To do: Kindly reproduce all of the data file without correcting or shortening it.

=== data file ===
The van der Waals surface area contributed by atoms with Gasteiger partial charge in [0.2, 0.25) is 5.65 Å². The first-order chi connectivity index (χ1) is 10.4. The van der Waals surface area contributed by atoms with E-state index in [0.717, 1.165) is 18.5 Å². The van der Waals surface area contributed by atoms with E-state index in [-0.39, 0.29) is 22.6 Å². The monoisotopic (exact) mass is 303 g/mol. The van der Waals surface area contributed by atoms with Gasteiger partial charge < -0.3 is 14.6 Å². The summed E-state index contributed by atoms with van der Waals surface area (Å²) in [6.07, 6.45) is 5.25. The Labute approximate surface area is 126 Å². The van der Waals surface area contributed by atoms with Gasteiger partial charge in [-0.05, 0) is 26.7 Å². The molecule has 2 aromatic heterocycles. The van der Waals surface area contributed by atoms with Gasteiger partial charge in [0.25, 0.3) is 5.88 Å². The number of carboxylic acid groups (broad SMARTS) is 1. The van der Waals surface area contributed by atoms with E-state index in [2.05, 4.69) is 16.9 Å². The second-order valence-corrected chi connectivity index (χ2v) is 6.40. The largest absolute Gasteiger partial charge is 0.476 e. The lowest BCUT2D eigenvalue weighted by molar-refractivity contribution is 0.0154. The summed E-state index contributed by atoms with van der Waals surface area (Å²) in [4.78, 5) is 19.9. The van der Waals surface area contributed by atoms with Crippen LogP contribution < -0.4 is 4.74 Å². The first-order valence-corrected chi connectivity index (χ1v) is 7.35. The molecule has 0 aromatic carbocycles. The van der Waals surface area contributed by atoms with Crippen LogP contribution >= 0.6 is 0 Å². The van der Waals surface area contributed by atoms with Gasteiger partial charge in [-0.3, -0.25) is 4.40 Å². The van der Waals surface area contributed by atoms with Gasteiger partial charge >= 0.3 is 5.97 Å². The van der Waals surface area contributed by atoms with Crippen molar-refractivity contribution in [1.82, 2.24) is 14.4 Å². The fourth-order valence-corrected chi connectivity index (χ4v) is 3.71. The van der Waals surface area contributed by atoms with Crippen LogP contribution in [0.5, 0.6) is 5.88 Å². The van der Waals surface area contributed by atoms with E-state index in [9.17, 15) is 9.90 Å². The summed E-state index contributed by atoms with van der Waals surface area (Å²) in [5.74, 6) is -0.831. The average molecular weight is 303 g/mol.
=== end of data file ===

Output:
The van der Waals surface area contributed by atoms with Gasteiger partial charge in [0.2, 0.25) is 5.65 Å². The first-order chi connectivity index (χ1) is 10.4. The van der Waals surface area contributed by atoms with E-state index in [0.717, 1.165) is 18.5 Å². The van der Waals surface area contributed by atoms with E-state index in [-0.39, 0.29) is 22.6 Å². The monoisotopic (exact) mass is 303 g/mol. The van der Waals surface area contributed by atoms with Gasteiger partial charge < -0.3 is 14.6 Å². The summed E-state index contributed by atoms with van der Waals surface area (Å²) in [6.07, 6.45) is 5.25. The Labute approximate surface area is 126 Å². The van der Waals surface area contributed by atoms with Gasteiger partial charge in [-0.05, 0) is 26.7 Å². The molecule has 2 aromatic heterocycles. The van der Waals surface area contributed by atoms with Gasteiger partial charge in [0.25, 0.3) is 5.88 Å². The number of carboxylic acid groups (broad SMARTS) is 1. The van der Waals surface area contributed by atoms with E-state index in [2.05, 4.69) is 16.9 Å². The second-order valence-corrected chi connectivity index (χ2v) is 6.40. The largest absolute Gasteiger partial charge is 0.476 e. The lowest BCUT2D eigenvalue weighted by molar-refractivity contribution is 0.0154. The summed E-state index contributed by atoms with van der Waals surface area (Å²) in [4.78, 5) is 19.9. The van der Waals surface area contributed by atoms with Crippen LogP contribution < -0.4 is 4.74 Å². The first-order valence-corrected chi connectivity index (χ1v) is 7.35. The molecule has 0 aromatic carbocycles. The van der Waals surface area contributed by atoms with Crippen LogP contribution >= 0.6 is 0 Å². The van der Waals surface area contributed by atoms with Gasteiger partial charge in [-0.3, -0.25) is 4.40 Å². The van der Waals surface area contributed by atoms with Gasteiger partial charge >= 0.3 is 5.97 Å². The van der Waals surface area contributed by atoms with Crippen molar-refractivity contribution in [1.82, 2.24) is 14.4 Å². The fourth-order valence-corrected chi connectivity index (χ4v) is 3.71. The van der Waals surface area contributed by atoms with Crippen LogP contribution in [0.5, 0.6) is 5.88 Å². The van der Waals surface area contributed by atoms with E-state index in [9.17, 15) is 9.90 Å². The summed E-state index contributed by atoms with van der Waals surface area (Å²) in [5.74, 6) is -0.831. The average molecular weight is 303 g/mol.